What would you say has been the biggest impact of multinational involvement in the coffee trade?
A: I suppose what it has done is it’s actually opened up opportunities. In the article I was quite skeptical over what this meant for farm house holders – a lot of industry actors at the time were also quite skeptical, saying this is just a new form of neo-colonial imperialism, with outside standards trying to impose values on us from the outside, which is true to an extent I think. But what it has done is it’s opened up a space of communication along the value chain. Of ideas, transfer of technology, and of new knowledge, and this is allowing farmers who would otherwise have been quite marginalized to be increasingly able to access new ideas about better farming practices.

It’s been a while since your paper was published – what has happened since then?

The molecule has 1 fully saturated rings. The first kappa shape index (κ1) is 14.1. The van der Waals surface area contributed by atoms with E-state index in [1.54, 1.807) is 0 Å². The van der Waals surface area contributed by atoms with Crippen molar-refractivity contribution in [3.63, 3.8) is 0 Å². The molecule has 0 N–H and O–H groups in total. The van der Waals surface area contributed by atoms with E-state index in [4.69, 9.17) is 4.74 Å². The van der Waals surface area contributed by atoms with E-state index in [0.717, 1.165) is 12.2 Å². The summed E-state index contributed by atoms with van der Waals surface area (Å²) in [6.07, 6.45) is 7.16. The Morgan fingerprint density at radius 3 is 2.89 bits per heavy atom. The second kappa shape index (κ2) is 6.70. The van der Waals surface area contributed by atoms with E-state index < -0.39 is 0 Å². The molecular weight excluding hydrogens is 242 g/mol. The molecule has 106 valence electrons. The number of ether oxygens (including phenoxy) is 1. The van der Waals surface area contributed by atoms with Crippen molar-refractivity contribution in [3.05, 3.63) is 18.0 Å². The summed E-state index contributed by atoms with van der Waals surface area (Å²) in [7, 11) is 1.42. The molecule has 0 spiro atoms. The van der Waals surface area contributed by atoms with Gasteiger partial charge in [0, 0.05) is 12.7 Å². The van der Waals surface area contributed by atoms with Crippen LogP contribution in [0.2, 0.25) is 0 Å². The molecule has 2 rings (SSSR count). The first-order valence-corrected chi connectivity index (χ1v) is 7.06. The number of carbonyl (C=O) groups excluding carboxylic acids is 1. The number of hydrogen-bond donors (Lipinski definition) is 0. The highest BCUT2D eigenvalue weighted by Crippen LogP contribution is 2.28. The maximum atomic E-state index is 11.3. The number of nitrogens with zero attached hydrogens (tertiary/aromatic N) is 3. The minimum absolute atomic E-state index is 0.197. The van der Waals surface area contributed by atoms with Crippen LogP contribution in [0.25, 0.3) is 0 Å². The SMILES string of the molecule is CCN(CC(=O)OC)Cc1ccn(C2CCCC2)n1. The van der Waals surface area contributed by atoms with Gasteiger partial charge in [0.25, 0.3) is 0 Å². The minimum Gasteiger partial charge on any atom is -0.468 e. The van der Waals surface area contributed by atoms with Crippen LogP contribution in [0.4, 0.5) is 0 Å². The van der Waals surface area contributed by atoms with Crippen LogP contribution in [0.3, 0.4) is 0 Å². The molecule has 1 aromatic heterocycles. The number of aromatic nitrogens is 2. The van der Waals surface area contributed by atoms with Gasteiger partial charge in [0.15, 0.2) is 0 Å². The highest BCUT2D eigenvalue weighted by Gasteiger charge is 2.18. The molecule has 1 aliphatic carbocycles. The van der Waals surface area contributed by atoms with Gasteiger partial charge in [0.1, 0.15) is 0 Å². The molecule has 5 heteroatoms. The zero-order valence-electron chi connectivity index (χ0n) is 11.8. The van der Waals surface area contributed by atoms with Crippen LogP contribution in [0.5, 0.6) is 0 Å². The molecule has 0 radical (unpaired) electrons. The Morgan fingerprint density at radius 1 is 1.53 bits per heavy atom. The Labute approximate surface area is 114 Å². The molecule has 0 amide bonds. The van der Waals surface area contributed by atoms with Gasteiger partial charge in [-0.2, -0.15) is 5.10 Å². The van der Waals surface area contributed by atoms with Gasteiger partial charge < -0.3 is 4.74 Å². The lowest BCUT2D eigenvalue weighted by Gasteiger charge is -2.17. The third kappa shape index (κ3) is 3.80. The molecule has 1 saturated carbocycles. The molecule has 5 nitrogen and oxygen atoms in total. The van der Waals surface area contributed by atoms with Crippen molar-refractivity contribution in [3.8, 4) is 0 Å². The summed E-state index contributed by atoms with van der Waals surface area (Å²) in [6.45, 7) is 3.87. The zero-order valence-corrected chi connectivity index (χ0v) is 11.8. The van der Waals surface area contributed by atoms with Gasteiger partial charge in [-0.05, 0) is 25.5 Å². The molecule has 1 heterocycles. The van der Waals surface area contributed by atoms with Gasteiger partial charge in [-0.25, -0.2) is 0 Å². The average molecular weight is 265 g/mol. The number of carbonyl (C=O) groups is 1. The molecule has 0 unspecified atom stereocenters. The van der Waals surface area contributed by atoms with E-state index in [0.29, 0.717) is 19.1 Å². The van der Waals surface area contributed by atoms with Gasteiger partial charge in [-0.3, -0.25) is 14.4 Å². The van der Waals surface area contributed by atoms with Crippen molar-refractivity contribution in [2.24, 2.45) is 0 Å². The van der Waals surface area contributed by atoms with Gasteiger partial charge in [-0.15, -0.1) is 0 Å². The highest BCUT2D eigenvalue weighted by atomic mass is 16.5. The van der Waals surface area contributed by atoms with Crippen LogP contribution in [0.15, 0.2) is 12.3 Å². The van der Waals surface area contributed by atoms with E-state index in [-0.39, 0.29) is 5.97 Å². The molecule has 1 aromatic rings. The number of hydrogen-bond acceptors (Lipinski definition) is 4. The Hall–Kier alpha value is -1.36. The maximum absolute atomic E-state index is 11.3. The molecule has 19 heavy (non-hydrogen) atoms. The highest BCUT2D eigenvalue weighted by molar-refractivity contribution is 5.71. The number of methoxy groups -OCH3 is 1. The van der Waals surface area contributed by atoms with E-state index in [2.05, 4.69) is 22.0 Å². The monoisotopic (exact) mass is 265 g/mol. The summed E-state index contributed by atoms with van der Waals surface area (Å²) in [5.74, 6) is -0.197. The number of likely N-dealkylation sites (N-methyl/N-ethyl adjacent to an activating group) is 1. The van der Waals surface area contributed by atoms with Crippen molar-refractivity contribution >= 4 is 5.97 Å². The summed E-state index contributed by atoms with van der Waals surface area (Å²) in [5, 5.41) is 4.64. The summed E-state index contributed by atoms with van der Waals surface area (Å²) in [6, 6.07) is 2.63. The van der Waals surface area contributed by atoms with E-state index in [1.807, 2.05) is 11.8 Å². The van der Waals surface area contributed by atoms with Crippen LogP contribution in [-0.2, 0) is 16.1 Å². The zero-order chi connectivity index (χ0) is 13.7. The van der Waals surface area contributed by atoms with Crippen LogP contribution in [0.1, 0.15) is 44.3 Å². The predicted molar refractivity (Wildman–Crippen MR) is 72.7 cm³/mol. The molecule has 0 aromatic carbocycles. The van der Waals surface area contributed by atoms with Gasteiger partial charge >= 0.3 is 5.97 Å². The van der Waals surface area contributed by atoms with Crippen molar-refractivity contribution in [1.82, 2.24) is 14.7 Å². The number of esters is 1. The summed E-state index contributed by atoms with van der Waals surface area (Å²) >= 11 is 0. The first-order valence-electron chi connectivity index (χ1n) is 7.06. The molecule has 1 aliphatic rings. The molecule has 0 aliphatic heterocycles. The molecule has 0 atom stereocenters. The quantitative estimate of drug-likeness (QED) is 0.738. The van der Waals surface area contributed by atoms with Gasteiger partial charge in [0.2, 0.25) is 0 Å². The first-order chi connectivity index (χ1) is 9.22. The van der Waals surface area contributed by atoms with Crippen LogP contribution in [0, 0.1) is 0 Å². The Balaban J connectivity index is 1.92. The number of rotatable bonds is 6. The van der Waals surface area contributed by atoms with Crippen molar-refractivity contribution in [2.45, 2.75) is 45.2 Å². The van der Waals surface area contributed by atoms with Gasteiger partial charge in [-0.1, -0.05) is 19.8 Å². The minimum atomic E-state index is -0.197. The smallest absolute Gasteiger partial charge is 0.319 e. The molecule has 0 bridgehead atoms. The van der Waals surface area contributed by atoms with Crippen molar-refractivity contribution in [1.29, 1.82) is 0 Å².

The most important thing is probably been a broad recognition from the coffee industry and NGOs and certification schemes that certification alone is unlikely to deliver significant benefits to farmers, and we need to be somehow embedding within these schemes some notion of service delivery. So in the past there was apparently one expectation that just certification alone would lead to premium prices and that would benefit the producers. Over time this notion that a farmer certified from Rainforest Alliance is going to be able to differentiate their product in the market has slipped a little bit. There are so many diff industry actors getting on board, and so  many companies committing to source 100% sustainably grown coffee by 2020,  so the element of product differentiation has fallen to the side.